3. Lea Seydoux in Blue is the Warmest ColorLea Seydoux’s performance in Blue is the Warmest Color is a wonderful one, as she plays the slightly older, slightly wiser and much more confident Emma – who seduces the story’s teenage protagonist Adele. Seydoux is not at the center of the movie as Adele is – she is a slightly more mysterious character whose every thought is not on screen like Adele’s – but she still creates a fully rounded character – a woman who knows what she wants and goes after it. Although she is justifiably angry near the end of the film for what she sees as Adele’s betrayal, she has played her own role in the eventual destruction of their relationship – she may love Adele, but I’m not sure she ever truly understands her. Seydoux dove headlong into this role, and delivers a wonderful performance – the director be damned, Seydoux was brilliant.
2. Scarlett Johansson in HerYou never see Scarlett Johansson in Her – but that doesn’t prevent her performance in the movie from being the best work she has ever done. She came to the film late – after it was filmed to replace Samantha Morton – and yet you feel a genuine connection between her character of Samantha – the voice of an operating system – and Joaquin Phoenix, the man she falls in love in with, and vice versa. Her performance is key to the entire movie – if you do not believe their connection, the whole thing falls apart – but you do believe it. Johansson uses her incredible voice to make an Operating System feels like a living, breathing character, full of thoughts and emotions. What could possibly be more difficult than that? I understand some will feel she shouldn’t be included because you never see her – but I don’t agree. This isn’t even a situation like the debate around Andy Serkis’ performances in The Lord of the Rings movie or Rise of the Planet of the Apes, where CGI enhanced his work. Johansson does so much with no aid from anyone. To me, that makes it one of the most impressive performances of the year.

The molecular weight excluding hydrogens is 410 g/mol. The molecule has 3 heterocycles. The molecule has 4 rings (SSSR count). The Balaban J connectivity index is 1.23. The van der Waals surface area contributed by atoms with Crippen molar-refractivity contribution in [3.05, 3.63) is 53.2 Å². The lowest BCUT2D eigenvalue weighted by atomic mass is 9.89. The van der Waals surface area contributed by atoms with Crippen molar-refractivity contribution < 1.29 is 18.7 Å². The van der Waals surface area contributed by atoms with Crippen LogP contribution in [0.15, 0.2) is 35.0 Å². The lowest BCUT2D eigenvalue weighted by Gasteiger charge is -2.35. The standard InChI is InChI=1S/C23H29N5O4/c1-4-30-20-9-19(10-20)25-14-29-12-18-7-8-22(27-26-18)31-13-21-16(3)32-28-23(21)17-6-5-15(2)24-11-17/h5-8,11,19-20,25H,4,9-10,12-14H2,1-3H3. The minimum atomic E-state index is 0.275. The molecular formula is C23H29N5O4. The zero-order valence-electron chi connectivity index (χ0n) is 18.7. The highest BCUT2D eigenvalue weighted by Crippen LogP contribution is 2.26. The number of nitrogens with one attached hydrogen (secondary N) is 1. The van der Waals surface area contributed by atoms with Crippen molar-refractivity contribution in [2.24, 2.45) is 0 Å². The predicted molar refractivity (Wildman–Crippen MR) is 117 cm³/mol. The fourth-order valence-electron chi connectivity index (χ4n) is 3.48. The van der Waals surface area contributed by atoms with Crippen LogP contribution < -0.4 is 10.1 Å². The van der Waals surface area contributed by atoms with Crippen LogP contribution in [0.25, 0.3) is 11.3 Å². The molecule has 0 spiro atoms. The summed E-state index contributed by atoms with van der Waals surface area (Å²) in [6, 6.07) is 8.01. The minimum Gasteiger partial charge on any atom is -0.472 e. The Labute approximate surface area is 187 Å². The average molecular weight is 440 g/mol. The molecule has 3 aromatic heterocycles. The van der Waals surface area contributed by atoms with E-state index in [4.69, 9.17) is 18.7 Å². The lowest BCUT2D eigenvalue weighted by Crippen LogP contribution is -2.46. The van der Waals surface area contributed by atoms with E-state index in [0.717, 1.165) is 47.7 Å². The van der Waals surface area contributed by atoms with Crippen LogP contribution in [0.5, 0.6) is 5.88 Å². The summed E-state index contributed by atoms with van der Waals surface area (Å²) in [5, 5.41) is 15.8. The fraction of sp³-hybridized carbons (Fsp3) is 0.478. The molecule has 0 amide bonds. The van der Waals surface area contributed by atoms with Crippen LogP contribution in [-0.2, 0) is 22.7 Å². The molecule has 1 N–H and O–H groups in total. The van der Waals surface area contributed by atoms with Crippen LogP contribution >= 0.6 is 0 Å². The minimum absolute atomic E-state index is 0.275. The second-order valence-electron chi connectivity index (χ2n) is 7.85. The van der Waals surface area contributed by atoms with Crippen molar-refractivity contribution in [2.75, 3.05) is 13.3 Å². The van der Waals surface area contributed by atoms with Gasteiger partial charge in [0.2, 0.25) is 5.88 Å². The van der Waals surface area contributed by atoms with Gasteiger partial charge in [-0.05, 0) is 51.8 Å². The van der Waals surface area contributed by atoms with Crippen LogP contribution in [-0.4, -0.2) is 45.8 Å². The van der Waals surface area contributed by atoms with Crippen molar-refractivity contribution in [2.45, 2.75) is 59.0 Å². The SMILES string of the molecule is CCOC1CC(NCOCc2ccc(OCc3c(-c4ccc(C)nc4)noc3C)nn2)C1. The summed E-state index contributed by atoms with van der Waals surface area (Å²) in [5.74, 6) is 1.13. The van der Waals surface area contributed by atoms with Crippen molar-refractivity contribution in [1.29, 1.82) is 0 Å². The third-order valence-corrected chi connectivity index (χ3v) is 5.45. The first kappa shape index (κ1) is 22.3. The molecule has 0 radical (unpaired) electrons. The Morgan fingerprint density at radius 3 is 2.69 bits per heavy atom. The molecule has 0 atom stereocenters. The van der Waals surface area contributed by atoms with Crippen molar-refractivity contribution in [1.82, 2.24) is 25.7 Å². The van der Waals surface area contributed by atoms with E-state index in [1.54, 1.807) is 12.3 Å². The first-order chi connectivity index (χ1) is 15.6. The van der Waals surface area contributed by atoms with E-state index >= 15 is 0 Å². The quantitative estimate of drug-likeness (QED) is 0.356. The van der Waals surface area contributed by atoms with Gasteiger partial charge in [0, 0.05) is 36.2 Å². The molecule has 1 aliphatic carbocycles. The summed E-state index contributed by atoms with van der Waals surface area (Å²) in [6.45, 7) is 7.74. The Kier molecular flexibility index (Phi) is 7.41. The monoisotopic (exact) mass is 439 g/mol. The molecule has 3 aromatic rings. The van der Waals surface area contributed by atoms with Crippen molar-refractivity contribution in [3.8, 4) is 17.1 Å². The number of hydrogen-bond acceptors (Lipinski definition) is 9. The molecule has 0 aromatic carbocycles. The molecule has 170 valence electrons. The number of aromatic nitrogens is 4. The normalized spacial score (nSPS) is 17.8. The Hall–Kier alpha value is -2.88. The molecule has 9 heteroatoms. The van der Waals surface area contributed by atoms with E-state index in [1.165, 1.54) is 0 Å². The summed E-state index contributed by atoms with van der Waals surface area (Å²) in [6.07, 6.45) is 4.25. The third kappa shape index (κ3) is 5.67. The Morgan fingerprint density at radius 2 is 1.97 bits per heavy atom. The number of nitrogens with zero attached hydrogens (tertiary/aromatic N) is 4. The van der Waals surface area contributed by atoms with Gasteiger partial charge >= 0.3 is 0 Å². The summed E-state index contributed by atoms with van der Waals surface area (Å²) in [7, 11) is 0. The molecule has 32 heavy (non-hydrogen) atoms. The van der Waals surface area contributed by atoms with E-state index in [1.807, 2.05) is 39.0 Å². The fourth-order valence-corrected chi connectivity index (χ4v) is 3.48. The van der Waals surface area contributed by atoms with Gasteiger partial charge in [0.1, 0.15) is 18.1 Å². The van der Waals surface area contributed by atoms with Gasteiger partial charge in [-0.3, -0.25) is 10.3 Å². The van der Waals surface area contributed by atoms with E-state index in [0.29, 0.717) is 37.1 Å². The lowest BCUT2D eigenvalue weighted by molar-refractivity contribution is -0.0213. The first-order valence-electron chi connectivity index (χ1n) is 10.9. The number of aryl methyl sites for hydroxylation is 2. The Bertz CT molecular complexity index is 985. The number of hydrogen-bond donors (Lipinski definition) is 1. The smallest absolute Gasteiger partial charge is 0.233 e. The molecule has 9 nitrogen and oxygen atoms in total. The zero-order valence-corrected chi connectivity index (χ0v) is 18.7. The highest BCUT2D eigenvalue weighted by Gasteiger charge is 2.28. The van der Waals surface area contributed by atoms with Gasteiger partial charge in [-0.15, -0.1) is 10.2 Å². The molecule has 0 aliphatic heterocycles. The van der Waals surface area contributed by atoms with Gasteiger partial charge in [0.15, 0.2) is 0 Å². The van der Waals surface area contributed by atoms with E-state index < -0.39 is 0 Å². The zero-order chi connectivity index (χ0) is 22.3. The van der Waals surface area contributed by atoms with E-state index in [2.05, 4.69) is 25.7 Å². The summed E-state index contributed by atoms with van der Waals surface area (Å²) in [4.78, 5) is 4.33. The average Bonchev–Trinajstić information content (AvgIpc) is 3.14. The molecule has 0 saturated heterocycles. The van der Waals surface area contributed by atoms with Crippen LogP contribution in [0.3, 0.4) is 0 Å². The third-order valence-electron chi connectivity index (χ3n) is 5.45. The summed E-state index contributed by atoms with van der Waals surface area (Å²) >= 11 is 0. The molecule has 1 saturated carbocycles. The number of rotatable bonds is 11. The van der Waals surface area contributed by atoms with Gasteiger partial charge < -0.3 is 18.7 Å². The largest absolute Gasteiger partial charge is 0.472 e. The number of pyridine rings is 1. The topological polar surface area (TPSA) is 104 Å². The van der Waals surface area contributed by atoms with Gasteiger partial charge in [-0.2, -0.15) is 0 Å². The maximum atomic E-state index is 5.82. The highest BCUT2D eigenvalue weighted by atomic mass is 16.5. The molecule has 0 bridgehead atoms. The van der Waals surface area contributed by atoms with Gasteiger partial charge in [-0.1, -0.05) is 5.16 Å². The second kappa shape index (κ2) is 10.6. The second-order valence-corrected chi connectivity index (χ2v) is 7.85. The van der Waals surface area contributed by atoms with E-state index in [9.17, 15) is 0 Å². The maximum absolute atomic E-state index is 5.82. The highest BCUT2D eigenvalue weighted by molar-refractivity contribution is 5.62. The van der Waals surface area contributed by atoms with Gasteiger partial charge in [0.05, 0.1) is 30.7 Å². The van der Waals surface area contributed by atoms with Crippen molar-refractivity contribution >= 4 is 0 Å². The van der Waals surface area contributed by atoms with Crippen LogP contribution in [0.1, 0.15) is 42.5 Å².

1. Lupita Nyong'o in 12 Years a SlaveNewcomer Lupita Nyong’o delivers one of the year’s most devastating and emotional performances as Patsey - the favored slave of Michael Fassbender’s cotton farmer, who leads an even harder life before he loves her and hates himself for loving her, which comes out in abusive ways. Nyong’o is stunning in her scenes of torment – either at the hands of Fassbender, or his wife, Sarah Paulson, who lashes out at her because she knows her husband’s feelings. She is also filled with humanity in much more simple, subtle, quiet scenes – having a rare opportunity to talk to Alfre Woodard, who knows what she is going through, or begging Chiwetel Ejiofor to kill her to put her out of her misery. Her performance reaches another level however when all she wants is a simple bar of soap to clean herself with – and ends up getting whipped in the harshest, most unrelenting scene of the year. Nyong’o is young and inexperienced – this is her first major role of any kind – but she is immensely talented and delivers a knockout performance here. I don’t know what the future holds for her – her talent should make for a long, great career – but this year, she deserves an Oscar for her work.